Perhaps you would be better-served explaining exactly how you come to your conclusion.
I had a whole post written out and then my computer froze. I hate it when that happens. What follows won't be nearly as good but I'll try to summarize.
The whole debate about waterboarding rests upon the minutiae of the word "torture". Legally speaking, it's not torture for the simple fact that the U.S. was doing it at Gitmo, which falls outside of the signatory regions of the Geneva Convention; the U.S. was doing it to terrorists who are non-state actors and don't fall under the legal definition of enemy combatant; the U.S. did not make a declaration of war and thus the people it captures now can be subject to anything. Should we be impressed that the U.S. so expertly knows how to flout international law? I don't know, but I personally am not.
Ethically speaking, waterboarding is torture. It is little different than when any fascist regime has procured false confessions or intelligence by dunking a person's head in a basin of water, only to remove it at the brink of suffocation. That they are strapped down to a board and we have finer control over the stimulus makes no difference. It's distressing to the person because they believe their life to be in imminent danger. I am not interested in whether or not the U.S. has the so-called right to do it, or that it's called "enhanced interrogation" or torture. The minutiae are irrelevant. The U.S. can do whatever it wants... it has proven that now. Anything that can happen, does happen. Waterboarding is just one thing the public is aware of.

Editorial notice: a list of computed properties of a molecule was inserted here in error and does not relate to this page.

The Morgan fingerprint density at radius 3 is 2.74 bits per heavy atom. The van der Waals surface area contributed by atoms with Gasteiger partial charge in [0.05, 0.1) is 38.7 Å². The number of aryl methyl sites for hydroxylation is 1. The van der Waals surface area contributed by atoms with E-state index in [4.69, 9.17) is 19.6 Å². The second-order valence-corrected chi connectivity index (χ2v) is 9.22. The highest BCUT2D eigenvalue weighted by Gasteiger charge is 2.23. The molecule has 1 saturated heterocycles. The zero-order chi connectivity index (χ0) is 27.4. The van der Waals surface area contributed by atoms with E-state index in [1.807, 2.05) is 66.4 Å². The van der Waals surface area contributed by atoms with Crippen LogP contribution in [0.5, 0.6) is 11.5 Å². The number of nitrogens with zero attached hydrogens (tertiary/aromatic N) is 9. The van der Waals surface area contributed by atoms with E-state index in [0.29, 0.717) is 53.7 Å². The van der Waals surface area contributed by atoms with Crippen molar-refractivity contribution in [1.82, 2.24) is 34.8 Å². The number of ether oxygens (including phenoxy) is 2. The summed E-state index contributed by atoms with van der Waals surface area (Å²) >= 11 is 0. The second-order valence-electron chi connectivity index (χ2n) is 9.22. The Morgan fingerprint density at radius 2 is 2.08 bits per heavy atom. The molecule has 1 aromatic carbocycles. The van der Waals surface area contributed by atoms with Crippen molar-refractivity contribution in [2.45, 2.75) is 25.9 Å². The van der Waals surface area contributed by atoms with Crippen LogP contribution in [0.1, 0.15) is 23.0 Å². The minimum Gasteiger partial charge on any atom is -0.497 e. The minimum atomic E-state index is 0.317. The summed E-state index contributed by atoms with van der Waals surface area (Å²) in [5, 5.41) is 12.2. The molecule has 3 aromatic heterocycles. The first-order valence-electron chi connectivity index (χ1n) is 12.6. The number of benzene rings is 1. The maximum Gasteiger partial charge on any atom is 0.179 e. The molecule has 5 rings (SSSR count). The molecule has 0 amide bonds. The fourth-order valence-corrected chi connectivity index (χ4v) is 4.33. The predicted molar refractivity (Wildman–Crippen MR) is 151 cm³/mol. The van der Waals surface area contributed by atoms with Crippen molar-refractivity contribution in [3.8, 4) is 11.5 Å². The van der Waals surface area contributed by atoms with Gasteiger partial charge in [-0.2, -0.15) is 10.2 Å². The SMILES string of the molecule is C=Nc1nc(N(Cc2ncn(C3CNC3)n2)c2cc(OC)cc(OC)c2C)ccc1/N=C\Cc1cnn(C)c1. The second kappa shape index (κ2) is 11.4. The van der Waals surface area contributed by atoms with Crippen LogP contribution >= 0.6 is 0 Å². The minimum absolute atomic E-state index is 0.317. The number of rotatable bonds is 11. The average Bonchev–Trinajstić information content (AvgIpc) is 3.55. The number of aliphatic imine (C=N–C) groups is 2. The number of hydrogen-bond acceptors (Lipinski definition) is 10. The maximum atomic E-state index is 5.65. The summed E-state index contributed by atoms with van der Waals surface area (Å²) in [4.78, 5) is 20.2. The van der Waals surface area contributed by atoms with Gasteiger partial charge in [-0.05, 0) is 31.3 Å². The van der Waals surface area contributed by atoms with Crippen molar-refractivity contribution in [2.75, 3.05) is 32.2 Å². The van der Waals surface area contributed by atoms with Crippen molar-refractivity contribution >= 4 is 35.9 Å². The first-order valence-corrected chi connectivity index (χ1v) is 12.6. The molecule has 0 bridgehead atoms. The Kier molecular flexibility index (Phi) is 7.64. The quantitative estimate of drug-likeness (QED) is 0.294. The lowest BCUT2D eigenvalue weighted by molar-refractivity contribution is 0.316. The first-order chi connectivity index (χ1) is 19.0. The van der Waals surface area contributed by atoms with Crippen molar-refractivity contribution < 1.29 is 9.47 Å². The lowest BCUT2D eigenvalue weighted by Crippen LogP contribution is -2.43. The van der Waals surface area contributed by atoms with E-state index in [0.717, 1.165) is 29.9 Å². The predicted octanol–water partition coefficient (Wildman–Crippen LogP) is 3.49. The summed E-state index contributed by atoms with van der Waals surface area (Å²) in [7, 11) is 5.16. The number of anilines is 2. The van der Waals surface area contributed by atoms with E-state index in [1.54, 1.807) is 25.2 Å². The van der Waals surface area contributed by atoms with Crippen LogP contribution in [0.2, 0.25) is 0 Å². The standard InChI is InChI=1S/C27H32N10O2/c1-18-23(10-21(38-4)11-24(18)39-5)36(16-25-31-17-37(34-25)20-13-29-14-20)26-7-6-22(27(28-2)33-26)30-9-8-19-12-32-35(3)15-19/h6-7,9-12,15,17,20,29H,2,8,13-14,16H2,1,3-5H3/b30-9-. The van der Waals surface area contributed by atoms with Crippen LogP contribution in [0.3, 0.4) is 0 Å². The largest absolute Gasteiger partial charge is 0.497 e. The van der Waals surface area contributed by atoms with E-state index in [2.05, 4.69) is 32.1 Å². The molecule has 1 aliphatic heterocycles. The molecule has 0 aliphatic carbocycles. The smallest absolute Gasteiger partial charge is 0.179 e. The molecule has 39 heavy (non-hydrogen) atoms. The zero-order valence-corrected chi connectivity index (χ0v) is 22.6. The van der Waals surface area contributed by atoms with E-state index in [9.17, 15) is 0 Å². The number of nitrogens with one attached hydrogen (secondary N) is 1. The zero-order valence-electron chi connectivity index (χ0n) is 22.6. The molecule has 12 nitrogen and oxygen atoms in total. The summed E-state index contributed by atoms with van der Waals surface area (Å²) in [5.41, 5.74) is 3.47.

My beef is that the U.S. tries to portray itself as the good guy, the nation that spreads freedom and democracy, humanitarian principles, etc. It is rather two-faced to sign the Geneva Convention on Torture and make grandiose speeches treating people properly, only to turn around and take enemies, without legal recourse, to some concealed gray zone in the Caribbean. All that does is reek of hypocrisy and it has - whether or not those in favour of waterboarding want to admit it - left a black mark on the reputation of the U.S. as a savior of the oppressed.
If you're going to put people under such duress, then just be up front about it. The USSR did it, China does it to dissidents, and I'm sure some European countries do it in their intelligence communities. Just stop acting so righteous about it, as though your tortures are different from some other nation's. You are no different than they are, regardless if you feel justified in doing it.
It is a shining example of why U.S. foreign policy is a complete and utter hypocrisy. Do as I say, not as I do.